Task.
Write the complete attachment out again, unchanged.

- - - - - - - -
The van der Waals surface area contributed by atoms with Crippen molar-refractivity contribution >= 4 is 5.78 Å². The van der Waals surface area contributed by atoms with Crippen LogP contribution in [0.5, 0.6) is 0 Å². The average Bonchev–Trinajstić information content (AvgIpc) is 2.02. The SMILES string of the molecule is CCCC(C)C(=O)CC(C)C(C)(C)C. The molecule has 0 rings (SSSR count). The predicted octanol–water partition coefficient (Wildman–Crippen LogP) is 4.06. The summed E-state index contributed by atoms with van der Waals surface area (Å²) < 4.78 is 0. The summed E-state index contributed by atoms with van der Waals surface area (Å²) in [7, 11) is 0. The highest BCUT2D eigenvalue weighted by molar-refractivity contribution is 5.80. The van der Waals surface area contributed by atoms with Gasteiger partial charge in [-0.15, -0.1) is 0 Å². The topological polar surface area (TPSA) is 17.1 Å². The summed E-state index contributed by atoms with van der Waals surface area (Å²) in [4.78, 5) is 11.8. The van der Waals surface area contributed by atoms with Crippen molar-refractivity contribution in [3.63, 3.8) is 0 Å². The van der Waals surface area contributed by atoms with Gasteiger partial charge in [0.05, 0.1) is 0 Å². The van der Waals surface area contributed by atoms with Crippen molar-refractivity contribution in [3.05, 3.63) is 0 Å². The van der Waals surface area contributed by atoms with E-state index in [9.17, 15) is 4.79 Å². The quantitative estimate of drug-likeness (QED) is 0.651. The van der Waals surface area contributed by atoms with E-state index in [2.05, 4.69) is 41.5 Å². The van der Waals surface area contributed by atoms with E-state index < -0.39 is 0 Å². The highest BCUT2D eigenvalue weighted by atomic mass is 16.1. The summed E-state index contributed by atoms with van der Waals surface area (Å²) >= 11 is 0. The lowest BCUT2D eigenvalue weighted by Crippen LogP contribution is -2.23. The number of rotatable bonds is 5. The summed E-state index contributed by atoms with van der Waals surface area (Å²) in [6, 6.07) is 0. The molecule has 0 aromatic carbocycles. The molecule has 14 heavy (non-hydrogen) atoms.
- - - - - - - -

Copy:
The van der Waals surface area contributed by atoms with Crippen molar-refractivity contribution >= 4 is 5.78 Å². The van der Waals surface area contributed by atoms with Crippen LogP contribution in [0.5, 0.6) is 0 Å². The average Bonchev–Trinajstić information content (AvgIpc) is 2.02. The SMILES string of the molecule is CCCC(C)C(=O)CC(C)C(C)(C)C. The molecule has 0 rings (SSSR count). The predicted octanol–water partition coefficient (Wildman–Crippen LogP) is 4.06. The summed E-state index contributed by atoms with van der Waals surface area (Å²) < 4.78 is 0. The summed E-state index contributed by atoms with van der Waals surface area (Å²) in [7, 11) is 0. The highest BCUT2D eigenvalue weighted by molar-refractivity contribution is 5.80. The van der Waals surface area contributed by atoms with Gasteiger partial charge in [-0.15, -0.1) is 0 Å². The topological polar surface area (TPSA) is 17.1 Å². The summed E-state index contributed by atoms with van der Waals surface area (Å²) in [4.78, 5) is 11.8. The van der Waals surface area contributed by atoms with Crippen molar-refractivity contribution in [3.63, 3.8) is 0 Å². The van der Waals surface area contributed by atoms with Gasteiger partial charge in [0.05, 0.1) is 0 Å². The van der Waals surface area contributed by atoms with Crippen molar-refractivity contribution in [3.05, 3.63) is 0 Å². The van der Waals surface area contributed by atoms with E-state index in [9.17, 15) is 4.79 Å². The quantitative estimate of drug-likeness (QED) is 0.651. The van der Waals surface area contributed by atoms with E-state index in [2.05, 4.69) is 41.5 Å². The van der Waals surface area contributed by atoms with E-state index < -0.39 is 0 Å². The highest BCUT2D eigenvalue weighted by atomic mass is 16.1. The summed E-state index contributed by atoms with van der Waals surface area (Å²) >= 11 is 0. The lowest BCUT2D eigenvalue weighted by Crippen LogP contribution is -2.23. The number of rotatable bonds is 5. The summed E-state index contributed by atoms with van der Waals surface area (Å²) in [6, 6.07) is 0. The molecule has 0 aromatic carbocycles. The molecule has 14 heavy (non-hydrogen) atoms.